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Monday, February 17, 2014

It's SEW Mathematical! - Using Area & Width to Find Length

What do you do when your fabric dimensions are different from those required by a pattern?  How do you determine the amount of fabric you will need for your project?  

Recently I considered making a vintage dress pattern.  The suggested pattern requirements were based on fabric that was 36” wide but the fabric that I wanted to use was 60” wide.  Surely I would need less fabric since my fabric was wider...but how much fabric would I need?  

Since fabric, uncut, in it's "single thickness" state, resembles a quadrilateral - a four-sided, two dimensional shape with four corners, - I used the "Area of a Rectangle" Formula and the information given in the pattern, to determine the area of fabric that I would need for the project.  Once the area is calculated, it can then be divided by any width to find the length.  
First, I converted yards to inches so that I would be working with one unit of measure, in this case inches.   To convert yards to inches, multiply the number of yards by 36 – since there are 36 inches in each yard.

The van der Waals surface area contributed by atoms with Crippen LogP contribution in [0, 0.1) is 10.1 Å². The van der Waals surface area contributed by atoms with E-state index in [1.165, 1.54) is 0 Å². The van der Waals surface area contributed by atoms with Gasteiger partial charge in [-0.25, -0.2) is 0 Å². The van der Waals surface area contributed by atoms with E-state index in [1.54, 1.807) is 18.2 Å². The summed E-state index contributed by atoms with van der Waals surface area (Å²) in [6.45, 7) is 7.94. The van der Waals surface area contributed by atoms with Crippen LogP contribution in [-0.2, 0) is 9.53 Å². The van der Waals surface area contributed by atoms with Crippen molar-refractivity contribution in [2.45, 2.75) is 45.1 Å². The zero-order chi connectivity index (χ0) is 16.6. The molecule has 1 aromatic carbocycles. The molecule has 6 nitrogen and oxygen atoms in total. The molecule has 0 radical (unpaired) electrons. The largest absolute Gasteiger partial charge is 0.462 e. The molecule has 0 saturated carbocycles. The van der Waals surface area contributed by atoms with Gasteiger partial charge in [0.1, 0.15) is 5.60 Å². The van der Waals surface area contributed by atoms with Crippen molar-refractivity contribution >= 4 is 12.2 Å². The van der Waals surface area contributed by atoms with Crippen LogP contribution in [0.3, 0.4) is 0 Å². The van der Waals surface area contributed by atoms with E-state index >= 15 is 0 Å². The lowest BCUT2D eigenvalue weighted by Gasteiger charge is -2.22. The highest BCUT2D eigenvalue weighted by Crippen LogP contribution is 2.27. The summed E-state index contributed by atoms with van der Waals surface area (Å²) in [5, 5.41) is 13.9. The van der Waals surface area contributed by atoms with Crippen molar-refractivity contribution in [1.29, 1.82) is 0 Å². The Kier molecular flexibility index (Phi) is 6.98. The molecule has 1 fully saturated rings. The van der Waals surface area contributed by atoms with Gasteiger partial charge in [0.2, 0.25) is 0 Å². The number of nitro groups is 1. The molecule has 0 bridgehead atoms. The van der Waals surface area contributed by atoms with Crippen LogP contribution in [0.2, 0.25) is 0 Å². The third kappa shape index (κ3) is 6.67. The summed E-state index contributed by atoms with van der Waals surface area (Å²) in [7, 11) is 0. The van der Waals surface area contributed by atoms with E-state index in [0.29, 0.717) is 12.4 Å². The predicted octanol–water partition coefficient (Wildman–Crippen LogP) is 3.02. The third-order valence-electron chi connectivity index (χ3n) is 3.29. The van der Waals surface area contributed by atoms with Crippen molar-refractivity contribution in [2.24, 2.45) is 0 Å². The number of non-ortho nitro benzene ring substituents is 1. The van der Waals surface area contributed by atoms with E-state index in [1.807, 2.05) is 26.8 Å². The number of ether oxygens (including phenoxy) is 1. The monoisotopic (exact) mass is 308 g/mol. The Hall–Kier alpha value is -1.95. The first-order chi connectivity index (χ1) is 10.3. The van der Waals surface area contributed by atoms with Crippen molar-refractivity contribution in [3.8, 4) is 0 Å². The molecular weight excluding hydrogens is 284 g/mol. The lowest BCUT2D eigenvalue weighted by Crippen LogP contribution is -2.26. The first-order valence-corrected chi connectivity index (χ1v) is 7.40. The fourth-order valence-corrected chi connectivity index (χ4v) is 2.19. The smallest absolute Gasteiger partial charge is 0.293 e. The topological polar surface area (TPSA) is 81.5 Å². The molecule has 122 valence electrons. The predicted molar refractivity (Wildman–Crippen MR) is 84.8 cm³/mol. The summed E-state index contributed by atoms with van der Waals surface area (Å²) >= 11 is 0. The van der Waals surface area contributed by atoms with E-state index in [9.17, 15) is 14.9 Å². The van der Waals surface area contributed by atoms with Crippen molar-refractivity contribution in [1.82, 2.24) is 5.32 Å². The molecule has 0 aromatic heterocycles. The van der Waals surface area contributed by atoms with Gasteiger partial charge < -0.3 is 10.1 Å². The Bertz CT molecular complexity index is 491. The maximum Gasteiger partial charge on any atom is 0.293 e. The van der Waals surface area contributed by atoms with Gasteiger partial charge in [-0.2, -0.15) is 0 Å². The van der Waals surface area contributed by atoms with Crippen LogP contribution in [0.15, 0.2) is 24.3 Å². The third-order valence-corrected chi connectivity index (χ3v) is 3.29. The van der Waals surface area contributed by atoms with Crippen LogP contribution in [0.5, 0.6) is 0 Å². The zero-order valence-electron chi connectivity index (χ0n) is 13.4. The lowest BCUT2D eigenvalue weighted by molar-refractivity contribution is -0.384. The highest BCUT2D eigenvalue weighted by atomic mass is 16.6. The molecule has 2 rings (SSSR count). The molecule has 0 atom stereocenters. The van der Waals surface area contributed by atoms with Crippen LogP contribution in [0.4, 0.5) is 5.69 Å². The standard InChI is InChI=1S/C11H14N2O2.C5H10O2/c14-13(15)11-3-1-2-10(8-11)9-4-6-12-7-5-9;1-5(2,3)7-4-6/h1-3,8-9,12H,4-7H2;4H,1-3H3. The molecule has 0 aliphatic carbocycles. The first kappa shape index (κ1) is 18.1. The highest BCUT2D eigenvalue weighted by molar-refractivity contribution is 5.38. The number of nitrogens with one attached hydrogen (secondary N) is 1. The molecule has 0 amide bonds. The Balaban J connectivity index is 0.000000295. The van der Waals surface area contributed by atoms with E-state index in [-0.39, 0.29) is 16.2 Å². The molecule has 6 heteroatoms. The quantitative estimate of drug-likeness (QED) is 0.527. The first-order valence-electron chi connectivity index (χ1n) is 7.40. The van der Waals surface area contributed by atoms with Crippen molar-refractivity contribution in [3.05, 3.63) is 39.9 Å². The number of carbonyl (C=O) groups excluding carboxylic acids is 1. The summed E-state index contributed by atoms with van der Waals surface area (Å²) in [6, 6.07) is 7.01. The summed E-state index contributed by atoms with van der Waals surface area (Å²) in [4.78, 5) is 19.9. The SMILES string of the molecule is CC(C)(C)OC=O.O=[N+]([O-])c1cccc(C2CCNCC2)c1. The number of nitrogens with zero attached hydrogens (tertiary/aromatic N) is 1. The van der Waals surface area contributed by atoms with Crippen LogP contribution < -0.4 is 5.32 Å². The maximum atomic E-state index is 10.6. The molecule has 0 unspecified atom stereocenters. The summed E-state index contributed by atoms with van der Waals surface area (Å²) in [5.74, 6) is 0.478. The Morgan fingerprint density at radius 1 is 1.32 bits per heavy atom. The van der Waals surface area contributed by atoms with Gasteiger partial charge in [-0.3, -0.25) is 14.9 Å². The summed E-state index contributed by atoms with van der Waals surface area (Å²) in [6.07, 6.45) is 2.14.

2 1/2 yards x 36 inches per yard = 90 inches

Once I converted the length to 90 inches, I multiplied it by the width of 36, to get an area of 3,240 square inches.  Based on the fabric dimensions given in pattern, I would need 3,240 square inches of fabric to complete the project.  

Please note, rectangle is a "sketch" and not drawn to scale.

Next, I divided the area (3,240 square inches) by 60 (which was the width of my fabric) - to determine the length of fabric that I would need for the project: 

3,240 square inches         =       54 inches long
              60 inches wide

Since we usually associate fabric length with yards, I converted 54 inches to 1 ½ yards by dividing 54 by 36. To convert inches to yards, divide the number of inches by 36 – since there are 36 inches in each yard.  Therefore, using this method, I calculated that I would need 1 ½ yards of 60" wide fabric to complete the project.  Then it becomes a matter of pattern (pieces) placement to get the most efficient layout.  Make sense?  

This is one way you can avoid purchasing (or cutting when it's from your own stash) too much or too little fabric when your fabric dimensions differ from those stated in a pattern.  Hope this helps! 

 Until next time....PEACE AND BLESSINGS!


1 comment:

  1. You still have to use common sence and not only matematics. I could make a rectangle 1 inch by 3240 inches. The area would still be 3240 square inches, but you are left with a useless and very long piece of fabric.
    I find it more usefull to lay out the pattern pieces to determine how much to buy.

    And on another note: I am gla we use centimeters, that saves us the hassle of converting.


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